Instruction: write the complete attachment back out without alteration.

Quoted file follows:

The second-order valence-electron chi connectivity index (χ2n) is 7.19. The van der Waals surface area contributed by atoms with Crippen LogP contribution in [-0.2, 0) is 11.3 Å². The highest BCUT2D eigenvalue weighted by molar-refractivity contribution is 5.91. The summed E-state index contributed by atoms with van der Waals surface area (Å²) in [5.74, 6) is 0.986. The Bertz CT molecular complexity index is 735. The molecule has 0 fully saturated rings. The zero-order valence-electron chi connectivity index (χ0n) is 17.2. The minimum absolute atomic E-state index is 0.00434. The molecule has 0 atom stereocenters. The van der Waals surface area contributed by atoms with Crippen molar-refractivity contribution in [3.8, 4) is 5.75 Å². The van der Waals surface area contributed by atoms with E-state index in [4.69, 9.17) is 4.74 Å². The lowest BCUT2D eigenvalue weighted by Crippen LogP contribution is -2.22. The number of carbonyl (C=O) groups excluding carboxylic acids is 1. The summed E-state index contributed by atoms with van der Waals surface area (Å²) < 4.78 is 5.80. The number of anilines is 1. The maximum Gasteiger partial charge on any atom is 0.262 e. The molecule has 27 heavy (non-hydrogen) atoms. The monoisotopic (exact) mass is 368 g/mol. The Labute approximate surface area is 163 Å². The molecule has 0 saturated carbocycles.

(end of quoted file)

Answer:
The second-order valence-electron chi connectivity index (χ2n) is 7.19. The van der Waals surface area contributed by atoms with Crippen LogP contribution in [-0.2, 0) is 11.3 Å². The highest BCUT2D eigenvalue weighted by molar-refractivity contribution is 5.91. The summed E-state index contributed by atoms with van der Waals surface area (Å²) in [5.74, 6) is 0.986. The Bertz CT molecular complexity index is 735. The molecule has 0 fully saturated rings. The zero-order valence-electron chi connectivity index (χ0n) is 17.2. The minimum absolute atomic E-state index is 0.00434. The molecule has 0 atom stereocenters. The van der Waals surface area contributed by atoms with Crippen molar-refractivity contribution in [3.8, 4) is 5.75 Å². The van der Waals surface area contributed by atoms with E-state index in [4.69, 9.17) is 4.74 Å². The lowest BCUT2D eigenvalue weighted by Crippen LogP contribution is -2.22. The number of carbonyl (C=O) groups excluding carboxylic acids is 1. The summed E-state index contributed by atoms with van der Waals surface area (Å²) < 4.78 is 5.80. The number of anilines is 1. The maximum Gasteiger partial charge on any atom is 0.262 e. The molecule has 27 heavy (non-hydrogen) atoms. The monoisotopic (exact) mass is 368 g/mol. The Labute approximate surface area is 163 Å². The molecule has 0 saturated carbocycles.